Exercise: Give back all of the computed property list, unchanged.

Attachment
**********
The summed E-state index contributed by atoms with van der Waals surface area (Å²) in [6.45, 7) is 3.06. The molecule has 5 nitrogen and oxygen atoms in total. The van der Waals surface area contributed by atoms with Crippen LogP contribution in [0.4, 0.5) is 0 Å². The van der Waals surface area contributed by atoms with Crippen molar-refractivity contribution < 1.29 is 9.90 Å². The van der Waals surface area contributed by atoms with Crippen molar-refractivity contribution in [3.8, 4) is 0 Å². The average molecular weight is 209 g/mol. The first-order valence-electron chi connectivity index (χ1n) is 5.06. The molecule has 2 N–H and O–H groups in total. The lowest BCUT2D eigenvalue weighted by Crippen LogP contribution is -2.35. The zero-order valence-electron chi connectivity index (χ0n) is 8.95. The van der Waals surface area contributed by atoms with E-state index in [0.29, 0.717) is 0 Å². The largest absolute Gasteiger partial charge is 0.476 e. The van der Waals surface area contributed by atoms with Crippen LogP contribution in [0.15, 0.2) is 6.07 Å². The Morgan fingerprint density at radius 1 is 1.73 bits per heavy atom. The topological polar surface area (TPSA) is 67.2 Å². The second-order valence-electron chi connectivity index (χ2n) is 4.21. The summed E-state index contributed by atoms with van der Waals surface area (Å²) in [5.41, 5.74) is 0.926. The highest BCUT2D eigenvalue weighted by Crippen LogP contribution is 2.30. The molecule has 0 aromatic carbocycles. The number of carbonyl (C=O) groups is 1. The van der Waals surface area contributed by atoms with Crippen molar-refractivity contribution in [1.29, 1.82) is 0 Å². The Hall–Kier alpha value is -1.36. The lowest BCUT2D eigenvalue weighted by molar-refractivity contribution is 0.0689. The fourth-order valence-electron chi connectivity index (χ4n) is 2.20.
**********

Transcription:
The summed E-state index contributed by atoms with van der Waals surface area (Å²) in [6.45, 7) is 3.06. The molecule has 5 nitrogen and oxygen atoms in total. The van der Waals surface area contributed by atoms with Crippen LogP contribution in [0.4, 0.5) is 0 Å². The van der Waals surface area contributed by atoms with Crippen molar-refractivity contribution < 1.29 is 9.90 Å². The van der Waals surface area contributed by atoms with Crippen molar-refractivity contribution in [3.8, 4) is 0 Å². The average molecular weight is 209 g/mol. The first-order valence-electron chi connectivity index (χ1n) is 5.06. The molecule has 2 N–H and O–H groups in total. The lowest BCUT2D eigenvalue weighted by Crippen LogP contribution is -2.35. The zero-order valence-electron chi connectivity index (χ0n) is 8.95. The van der Waals surface area contributed by atoms with E-state index in [0.29, 0.717) is 0 Å². The largest absolute Gasteiger partial charge is 0.476 e. The van der Waals surface area contributed by atoms with Crippen LogP contribution in [0.15, 0.2) is 6.07 Å². The Morgan fingerprint density at radius 1 is 1.73 bits per heavy atom. The topological polar surface area (TPSA) is 67.2 Å². The second-order valence-electron chi connectivity index (χ2n) is 4.21. The summed E-state index contributed by atoms with van der Waals surface area (Å²) in [5.41, 5.74) is 0.926. The highest BCUT2D eigenvalue weighted by Crippen LogP contribution is 2.30. The molecule has 0 aromatic carbocycles. The number of carbonyl (C=O) groups is 1. The van der Waals surface area contributed by atoms with Crippen molar-refractivity contribution in [1.29, 1.82) is 0 Å². The Hall–Kier alpha value is -1.36. The lowest BCUT2D eigenvalue weighted by molar-refractivity contribution is 0.0689. The fourth-order valence-electron chi connectivity index (χ4n) is 2.20.